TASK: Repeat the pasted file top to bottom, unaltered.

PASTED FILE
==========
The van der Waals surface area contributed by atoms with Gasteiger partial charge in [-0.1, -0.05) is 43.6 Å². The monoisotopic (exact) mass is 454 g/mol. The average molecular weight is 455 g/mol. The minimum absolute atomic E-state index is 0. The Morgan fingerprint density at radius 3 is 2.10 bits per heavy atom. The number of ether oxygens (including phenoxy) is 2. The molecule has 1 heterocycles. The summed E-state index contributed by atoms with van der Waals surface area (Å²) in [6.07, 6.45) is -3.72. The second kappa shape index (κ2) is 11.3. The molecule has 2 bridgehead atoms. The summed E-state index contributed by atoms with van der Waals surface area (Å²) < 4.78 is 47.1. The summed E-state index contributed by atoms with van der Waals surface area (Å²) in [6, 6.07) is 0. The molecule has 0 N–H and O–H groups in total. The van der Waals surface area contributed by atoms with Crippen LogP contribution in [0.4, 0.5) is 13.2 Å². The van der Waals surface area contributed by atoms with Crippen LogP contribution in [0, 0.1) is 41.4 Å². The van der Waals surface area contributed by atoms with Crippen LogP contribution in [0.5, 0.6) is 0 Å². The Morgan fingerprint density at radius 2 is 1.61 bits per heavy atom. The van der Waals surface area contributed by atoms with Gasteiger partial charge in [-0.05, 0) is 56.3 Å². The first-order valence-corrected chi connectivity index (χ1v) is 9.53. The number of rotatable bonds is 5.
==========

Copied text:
The van der Waals surface area contributed by atoms with Gasteiger partial charge in [-0.1, -0.05) is 43.6 Å². The monoisotopic (exact) mass is 454 g/mol. The average molecular weight is 455 g/mol. The minimum absolute atomic E-state index is 0. The Morgan fingerprint density at radius 3 is 2.10 bits per heavy atom. The number of ether oxygens (including phenoxy) is 2. The molecule has 1 heterocycles. The summed E-state index contributed by atoms with van der Waals surface area (Å²) in [6.07, 6.45) is -3.72. The second kappa shape index (κ2) is 11.3. The molecule has 2 bridgehead atoms. The summed E-state index contributed by atoms with van der Waals surface area (Å²) < 4.78 is 47.1. The summed E-state index contributed by atoms with van der Waals surface area (Å²) in [6, 6.07) is 0. The molecule has 0 N–H and O–H groups in total. The van der Waals surface area contributed by atoms with Crippen LogP contribution in [0.4, 0.5) is 13.2 Å². The van der Waals surface area contributed by atoms with Crippen LogP contribution in [0, 0.1) is 41.4 Å². The van der Waals surface area contributed by atoms with Crippen LogP contribution in [0.5, 0.6) is 0 Å². The Morgan fingerprint density at radius 2 is 1.61 bits per heavy atom. The van der Waals surface area contributed by atoms with Gasteiger partial charge in [-0.05, 0) is 56.3 Å². The first-order valence-corrected chi connectivity index (χ1v) is 9.53. The number of rotatable bonds is 5.